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Gun dealers can't keep up with demand
Retailers saw record firearm sales last week in the wake of the Newtown tragedy

 Guns are displayed at a store in San Francisco. Locally, gun-shop owners say their sales have gone through the roof since the Newtown, Conn., school massacre.
FILE/ASSOCIATED PRESS
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Date published: 12/23/2012

BY CATHY JETT

A Culpeper gun shop sold so many guns last week that the owner had to hit the road on Thursday, his day off, to restock at a Pittston, Pa., warehouse.

"Tuesday was my busiest day by far," said Nathan Richardson, who opened Cedar Mountain Armory six months ago. "People bought anything and everything."

According to several Fredericksburg-area firearms dealers, customers--including many first-time purchasers--have been buying guns in record numbers since the shootings at Sandy Hook Elementary School in Newtown, Conn., on Dec. 14 left 20 children and six adults dead and prompted President Obama to raise the possibility of reinstating a ban on assault weapons.

"People are feeling that there's no reason not to carry a gun anymore," Richardson said. "After the Colorado shooting [at a movie theater in July that left 12 dead and 58 wounded], there was a mentality that if someone else in the theater had had a gun, things would have ended differently."

SSG Tactical, which is tucked away in Westwood Office Park in Fredericksburg, had its busiest day ever on Tuesday, and its stock of AR-15s, the type of semi-automatic rifle Adam Lanza used to kill 27 people, was nearly sold out by the end of the day. AR-15 prices start at $1,000 to $1,200.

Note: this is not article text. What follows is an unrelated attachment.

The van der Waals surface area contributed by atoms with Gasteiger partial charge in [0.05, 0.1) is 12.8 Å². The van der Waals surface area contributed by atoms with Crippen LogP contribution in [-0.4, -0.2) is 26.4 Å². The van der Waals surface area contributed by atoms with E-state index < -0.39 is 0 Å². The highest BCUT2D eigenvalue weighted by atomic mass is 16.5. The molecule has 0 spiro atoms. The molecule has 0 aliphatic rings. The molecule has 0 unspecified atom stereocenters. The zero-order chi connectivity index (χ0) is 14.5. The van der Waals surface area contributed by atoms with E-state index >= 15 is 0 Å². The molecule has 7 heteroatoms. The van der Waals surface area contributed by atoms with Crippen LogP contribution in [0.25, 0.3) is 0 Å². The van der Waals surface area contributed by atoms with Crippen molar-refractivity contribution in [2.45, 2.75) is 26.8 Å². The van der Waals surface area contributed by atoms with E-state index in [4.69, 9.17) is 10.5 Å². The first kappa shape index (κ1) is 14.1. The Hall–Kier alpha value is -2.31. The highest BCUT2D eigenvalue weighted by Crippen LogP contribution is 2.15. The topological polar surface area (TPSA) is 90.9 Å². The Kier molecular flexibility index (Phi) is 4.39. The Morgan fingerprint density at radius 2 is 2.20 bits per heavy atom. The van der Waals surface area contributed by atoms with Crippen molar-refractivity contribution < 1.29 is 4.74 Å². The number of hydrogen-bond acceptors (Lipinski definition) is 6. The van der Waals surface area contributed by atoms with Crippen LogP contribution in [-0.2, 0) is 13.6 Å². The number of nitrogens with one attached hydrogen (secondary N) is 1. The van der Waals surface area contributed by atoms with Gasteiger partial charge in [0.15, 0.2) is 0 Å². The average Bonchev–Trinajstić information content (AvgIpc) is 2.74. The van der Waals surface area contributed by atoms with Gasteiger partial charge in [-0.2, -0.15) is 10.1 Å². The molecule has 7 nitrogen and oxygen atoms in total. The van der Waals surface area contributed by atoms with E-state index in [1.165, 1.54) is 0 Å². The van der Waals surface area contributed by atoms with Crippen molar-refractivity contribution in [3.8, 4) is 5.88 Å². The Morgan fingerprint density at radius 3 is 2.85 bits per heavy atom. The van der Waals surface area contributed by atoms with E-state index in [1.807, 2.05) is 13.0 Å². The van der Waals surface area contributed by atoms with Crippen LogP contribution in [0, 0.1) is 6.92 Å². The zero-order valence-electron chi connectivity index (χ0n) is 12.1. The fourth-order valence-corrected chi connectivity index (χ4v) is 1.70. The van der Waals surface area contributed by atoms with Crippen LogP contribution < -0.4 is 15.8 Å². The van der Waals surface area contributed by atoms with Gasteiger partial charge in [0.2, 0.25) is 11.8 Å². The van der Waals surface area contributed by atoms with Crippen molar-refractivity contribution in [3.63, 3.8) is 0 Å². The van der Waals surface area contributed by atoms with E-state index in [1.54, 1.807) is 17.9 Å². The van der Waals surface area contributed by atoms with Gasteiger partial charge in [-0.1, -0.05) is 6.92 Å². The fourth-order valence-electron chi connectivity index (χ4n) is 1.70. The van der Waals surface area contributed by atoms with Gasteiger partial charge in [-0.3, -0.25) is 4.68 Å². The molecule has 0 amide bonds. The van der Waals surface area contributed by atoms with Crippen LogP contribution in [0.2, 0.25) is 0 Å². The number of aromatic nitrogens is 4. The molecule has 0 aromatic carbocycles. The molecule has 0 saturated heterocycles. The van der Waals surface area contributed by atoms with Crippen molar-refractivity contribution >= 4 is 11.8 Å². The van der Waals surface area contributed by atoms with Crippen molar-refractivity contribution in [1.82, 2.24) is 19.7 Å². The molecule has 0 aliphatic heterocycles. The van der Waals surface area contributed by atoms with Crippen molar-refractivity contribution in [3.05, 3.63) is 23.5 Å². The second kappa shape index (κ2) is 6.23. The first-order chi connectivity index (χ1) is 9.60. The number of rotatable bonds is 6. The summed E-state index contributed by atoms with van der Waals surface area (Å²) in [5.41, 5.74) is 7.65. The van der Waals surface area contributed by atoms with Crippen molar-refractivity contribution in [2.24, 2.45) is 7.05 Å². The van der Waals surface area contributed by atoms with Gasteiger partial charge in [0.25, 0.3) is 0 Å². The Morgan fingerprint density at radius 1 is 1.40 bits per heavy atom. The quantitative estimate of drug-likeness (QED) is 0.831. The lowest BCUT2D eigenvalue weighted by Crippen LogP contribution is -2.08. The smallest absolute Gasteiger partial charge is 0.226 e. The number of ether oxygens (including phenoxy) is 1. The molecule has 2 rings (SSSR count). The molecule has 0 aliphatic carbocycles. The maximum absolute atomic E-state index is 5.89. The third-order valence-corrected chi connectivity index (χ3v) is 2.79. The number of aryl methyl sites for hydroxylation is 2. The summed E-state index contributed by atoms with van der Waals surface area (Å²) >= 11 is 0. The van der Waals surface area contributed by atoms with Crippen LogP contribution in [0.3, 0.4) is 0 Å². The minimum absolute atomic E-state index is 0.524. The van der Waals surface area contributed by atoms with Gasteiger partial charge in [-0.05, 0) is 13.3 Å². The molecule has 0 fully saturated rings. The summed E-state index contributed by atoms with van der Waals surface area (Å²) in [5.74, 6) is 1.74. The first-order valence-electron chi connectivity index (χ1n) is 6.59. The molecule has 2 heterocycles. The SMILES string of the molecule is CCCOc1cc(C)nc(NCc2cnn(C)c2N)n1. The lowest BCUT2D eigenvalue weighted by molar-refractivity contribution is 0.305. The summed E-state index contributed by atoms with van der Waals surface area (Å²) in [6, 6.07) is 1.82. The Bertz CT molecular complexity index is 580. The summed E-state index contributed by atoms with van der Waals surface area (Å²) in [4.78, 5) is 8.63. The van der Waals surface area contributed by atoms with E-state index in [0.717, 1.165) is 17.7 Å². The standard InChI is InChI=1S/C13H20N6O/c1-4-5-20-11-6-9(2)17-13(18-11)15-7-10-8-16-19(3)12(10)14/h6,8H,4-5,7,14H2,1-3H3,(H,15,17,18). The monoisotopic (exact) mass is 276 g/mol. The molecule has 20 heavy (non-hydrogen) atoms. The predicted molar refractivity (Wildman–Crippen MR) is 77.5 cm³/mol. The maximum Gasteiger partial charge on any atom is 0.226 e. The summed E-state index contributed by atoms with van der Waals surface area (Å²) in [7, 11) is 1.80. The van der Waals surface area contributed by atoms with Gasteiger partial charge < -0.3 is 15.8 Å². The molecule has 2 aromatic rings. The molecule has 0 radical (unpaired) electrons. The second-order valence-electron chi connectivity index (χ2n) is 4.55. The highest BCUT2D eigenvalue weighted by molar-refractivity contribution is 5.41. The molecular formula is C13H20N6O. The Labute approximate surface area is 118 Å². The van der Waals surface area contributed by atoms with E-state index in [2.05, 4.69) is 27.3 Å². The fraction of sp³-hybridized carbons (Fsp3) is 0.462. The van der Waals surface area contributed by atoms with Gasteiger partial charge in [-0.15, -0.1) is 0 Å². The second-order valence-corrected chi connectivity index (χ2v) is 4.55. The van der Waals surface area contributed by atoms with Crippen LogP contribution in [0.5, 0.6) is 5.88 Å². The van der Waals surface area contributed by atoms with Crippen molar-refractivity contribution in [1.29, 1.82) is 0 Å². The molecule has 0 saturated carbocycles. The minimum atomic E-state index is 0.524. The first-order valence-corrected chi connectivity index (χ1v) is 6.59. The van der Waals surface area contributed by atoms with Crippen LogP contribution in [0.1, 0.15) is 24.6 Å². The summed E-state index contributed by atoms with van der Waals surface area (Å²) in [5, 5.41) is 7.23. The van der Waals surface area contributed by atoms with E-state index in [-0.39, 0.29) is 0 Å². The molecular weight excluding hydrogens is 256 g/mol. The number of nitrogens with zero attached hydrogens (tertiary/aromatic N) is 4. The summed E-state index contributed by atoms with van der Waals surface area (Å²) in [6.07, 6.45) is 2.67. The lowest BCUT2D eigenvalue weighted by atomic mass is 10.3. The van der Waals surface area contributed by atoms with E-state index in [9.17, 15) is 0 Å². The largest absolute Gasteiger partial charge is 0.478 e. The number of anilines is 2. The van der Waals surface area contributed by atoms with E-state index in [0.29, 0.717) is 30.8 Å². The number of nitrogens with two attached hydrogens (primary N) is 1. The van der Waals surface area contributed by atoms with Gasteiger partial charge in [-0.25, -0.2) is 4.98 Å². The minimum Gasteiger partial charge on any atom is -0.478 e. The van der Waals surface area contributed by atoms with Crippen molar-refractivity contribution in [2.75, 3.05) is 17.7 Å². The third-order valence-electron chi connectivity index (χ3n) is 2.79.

"It's fear and terror of the government taking away their right to own this stuff," said manager Curt Sebastian. "It's basically fear, fear of government intervention."

Clark Brothers gun shop near Warrenton sold out of AR-15s on Tuesday, but that hasn't stopped customers from asking for them.

"The demand is running right now at probably 50 times the inventory," said manager Scott Carter. "Essentially right this minute, there's no inventory anywhere. It's gone. Until the manufacturer makes more to send to dealers, people are going to have to wait."

'police can't be everywhere at once'

The numbers back up the gun dealers' statements. Virginia State Police said the agency processed 4,166 back ground checks to purchase guns the day after the shooting--the highest volume of transactions in one day since the program began in 1989. It was a 42 percent increase over the number of checks on the same Saturday (Dec. 17) in 2011.


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